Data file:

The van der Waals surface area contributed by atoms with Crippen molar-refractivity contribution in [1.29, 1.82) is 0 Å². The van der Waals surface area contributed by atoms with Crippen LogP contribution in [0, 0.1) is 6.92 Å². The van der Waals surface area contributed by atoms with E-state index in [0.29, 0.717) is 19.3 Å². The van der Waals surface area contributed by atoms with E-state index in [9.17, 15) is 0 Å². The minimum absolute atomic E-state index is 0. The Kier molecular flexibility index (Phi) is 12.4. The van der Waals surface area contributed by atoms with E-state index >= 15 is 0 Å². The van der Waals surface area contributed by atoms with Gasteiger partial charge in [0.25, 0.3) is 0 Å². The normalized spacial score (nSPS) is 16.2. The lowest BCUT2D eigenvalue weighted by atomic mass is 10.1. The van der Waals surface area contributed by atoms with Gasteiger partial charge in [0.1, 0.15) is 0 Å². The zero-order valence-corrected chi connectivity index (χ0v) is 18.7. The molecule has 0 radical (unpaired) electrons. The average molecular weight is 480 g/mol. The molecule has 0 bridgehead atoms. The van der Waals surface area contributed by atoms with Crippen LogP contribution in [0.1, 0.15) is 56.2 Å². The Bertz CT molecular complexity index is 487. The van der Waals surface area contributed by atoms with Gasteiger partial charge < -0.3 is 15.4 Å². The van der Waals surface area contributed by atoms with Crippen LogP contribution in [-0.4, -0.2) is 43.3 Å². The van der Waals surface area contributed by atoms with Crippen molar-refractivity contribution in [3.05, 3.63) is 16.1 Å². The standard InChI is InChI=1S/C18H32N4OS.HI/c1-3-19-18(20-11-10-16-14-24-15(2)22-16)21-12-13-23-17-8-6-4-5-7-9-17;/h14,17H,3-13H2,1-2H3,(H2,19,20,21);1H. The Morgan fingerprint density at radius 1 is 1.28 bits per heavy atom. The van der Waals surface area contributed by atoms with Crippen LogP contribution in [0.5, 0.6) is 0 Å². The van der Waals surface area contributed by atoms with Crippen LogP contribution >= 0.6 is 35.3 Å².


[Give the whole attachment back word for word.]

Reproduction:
The van der Waals surface area contributed by atoms with Crippen molar-refractivity contribution in [1.29, 1.82) is 0 Å². The van der Waals surface area contributed by atoms with Crippen LogP contribution in [0, 0.1) is 6.92 Å². The van der Waals surface area contributed by atoms with E-state index in [0.29, 0.717) is 19.3 Å². The van der Waals surface area contributed by atoms with E-state index in [9.17, 15) is 0 Å². The minimum absolute atomic E-state index is 0. The Kier molecular flexibility index (Phi) is 12.4. The van der Waals surface area contributed by atoms with E-state index >= 15 is 0 Å². The van der Waals surface area contributed by atoms with Gasteiger partial charge in [0.25, 0.3) is 0 Å². The normalized spacial score (nSPS) is 16.2. The lowest BCUT2D eigenvalue weighted by atomic mass is 10.1. The van der Waals surface area contributed by atoms with Gasteiger partial charge in [0.1, 0.15) is 0 Å². The zero-order valence-corrected chi connectivity index (χ0v) is 18.7. The molecule has 0 radical (unpaired) electrons. The average molecular weight is 480 g/mol. The molecule has 0 bridgehead atoms. The van der Waals surface area contributed by atoms with Crippen LogP contribution in [0.1, 0.15) is 56.2 Å². The Bertz CT molecular complexity index is 487. The van der Waals surface area contributed by atoms with Gasteiger partial charge < -0.3 is 15.4 Å². The van der Waals surface area contributed by atoms with Crippen LogP contribution in [-0.4, -0.2) is 43.3 Å². The van der Waals surface area contributed by atoms with Crippen molar-refractivity contribution in [3.05, 3.63) is 16.1 Å². The standard InChI is InChI=1S/C18H32N4OS.HI/c1-3-19-18(20-11-10-16-14-24-15(2)22-16)21-12-13-23-17-8-6-4-5-7-9-17;/h14,17H,3-13H2,1-2H3,(H2,19,20,21);1H. The Morgan fingerprint density at radius 1 is 1.28 bits per heavy atom. The van der Waals surface area contributed by atoms with Crippen LogP contribution in [0.5, 0.6) is 0 Å². The van der Waals surface area contributed by atoms with Crippen LogP contribution >= 0.6 is 35.3 Å².